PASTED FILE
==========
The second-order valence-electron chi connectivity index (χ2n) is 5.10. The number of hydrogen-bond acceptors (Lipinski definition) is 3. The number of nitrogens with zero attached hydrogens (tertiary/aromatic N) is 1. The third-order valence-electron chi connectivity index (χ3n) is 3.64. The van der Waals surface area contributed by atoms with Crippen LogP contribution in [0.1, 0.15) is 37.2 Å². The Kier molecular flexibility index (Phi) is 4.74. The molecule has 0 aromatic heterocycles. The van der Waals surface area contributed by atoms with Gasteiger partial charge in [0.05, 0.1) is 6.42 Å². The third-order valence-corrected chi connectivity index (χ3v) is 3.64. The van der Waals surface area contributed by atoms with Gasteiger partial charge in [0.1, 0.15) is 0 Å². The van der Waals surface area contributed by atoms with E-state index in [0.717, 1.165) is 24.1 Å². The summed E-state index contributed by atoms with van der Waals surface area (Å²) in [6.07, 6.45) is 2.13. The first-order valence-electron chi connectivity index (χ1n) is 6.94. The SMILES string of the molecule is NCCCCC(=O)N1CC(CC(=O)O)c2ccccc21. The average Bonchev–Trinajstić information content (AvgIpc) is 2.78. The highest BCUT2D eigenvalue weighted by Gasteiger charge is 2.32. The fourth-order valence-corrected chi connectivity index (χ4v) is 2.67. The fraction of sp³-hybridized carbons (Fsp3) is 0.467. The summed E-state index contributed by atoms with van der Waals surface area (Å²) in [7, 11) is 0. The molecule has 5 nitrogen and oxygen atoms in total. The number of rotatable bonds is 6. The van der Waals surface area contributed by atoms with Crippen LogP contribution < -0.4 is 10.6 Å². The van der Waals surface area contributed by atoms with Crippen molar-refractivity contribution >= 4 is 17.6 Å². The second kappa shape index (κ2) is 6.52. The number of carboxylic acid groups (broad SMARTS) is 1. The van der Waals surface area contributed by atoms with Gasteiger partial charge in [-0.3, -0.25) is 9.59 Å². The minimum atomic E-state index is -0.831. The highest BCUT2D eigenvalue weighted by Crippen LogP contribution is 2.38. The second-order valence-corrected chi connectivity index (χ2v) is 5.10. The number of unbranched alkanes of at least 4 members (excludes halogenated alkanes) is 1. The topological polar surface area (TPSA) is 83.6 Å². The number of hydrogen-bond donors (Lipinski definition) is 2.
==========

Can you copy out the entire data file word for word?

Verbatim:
The second-order valence-electron chi connectivity index (χ2n) is 5.10. The number of hydrogen-bond acceptors (Lipinski definition) is 3. The number of nitrogens with zero attached hydrogens (tertiary/aromatic N) is 1. The third-order valence-electron chi connectivity index (χ3n) is 3.64. The van der Waals surface area contributed by atoms with Crippen LogP contribution in [0.1, 0.15) is 37.2 Å². The Kier molecular flexibility index (Phi) is 4.74. The molecule has 0 aromatic heterocycles. The van der Waals surface area contributed by atoms with Gasteiger partial charge in [0.05, 0.1) is 6.42 Å². The third-order valence-corrected chi connectivity index (χ3v) is 3.64. The van der Waals surface area contributed by atoms with Gasteiger partial charge in [0.1, 0.15) is 0 Å². The van der Waals surface area contributed by atoms with E-state index in [0.717, 1.165) is 24.1 Å². The summed E-state index contributed by atoms with van der Waals surface area (Å²) in [6.07, 6.45) is 2.13. The first-order valence-electron chi connectivity index (χ1n) is 6.94. The SMILES string of the molecule is NCCCCC(=O)N1CC(CC(=O)O)c2ccccc21. The average Bonchev–Trinajstić information content (AvgIpc) is 2.78. The highest BCUT2D eigenvalue weighted by Gasteiger charge is 2.32. The fourth-order valence-corrected chi connectivity index (χ4v) is 2.67. The fraction of sp³-hybridized carbons (Fsp3) is 0.467. The summed E-state index contributed by atoms with van der Waals surface area (Å²) in [7, 11) is 0. The molecule has 5 nitrogen and oxygen atoms in total. The number of rotatable bonds is 6. The van der Waals surface area contributed by atoms with Crippen LogP contribution < -0.4 is 10.6 Å². The van der Waals surface area contributed by atoms with Crippen molar-refractivity contribution >= 4 is 17.6 Å². The second kappa shape index (κ2) is 6.52. The number of carboxylic acid groups (broad SMARTS) is 1. The van der Waals surface area contributed by atoms with Gasteiger partial charge in [-0.3, -0.25) is 9.59 Å². The minimum atomic E-state index is -0.831. The highest BCUT2D eigenvalue weighted by Crippen LogP contribution is 2.38. The second-order valence-corrected chi connectivity index (χ2v) is 5.10. The number of unbranched alkanes of at least 4 members (excludes halogenated alkanes) is 1. The topological polar surface area (TPSA) is 83.6 Å². The number of hydrogen-bond donors (Lipinski definition) is 2.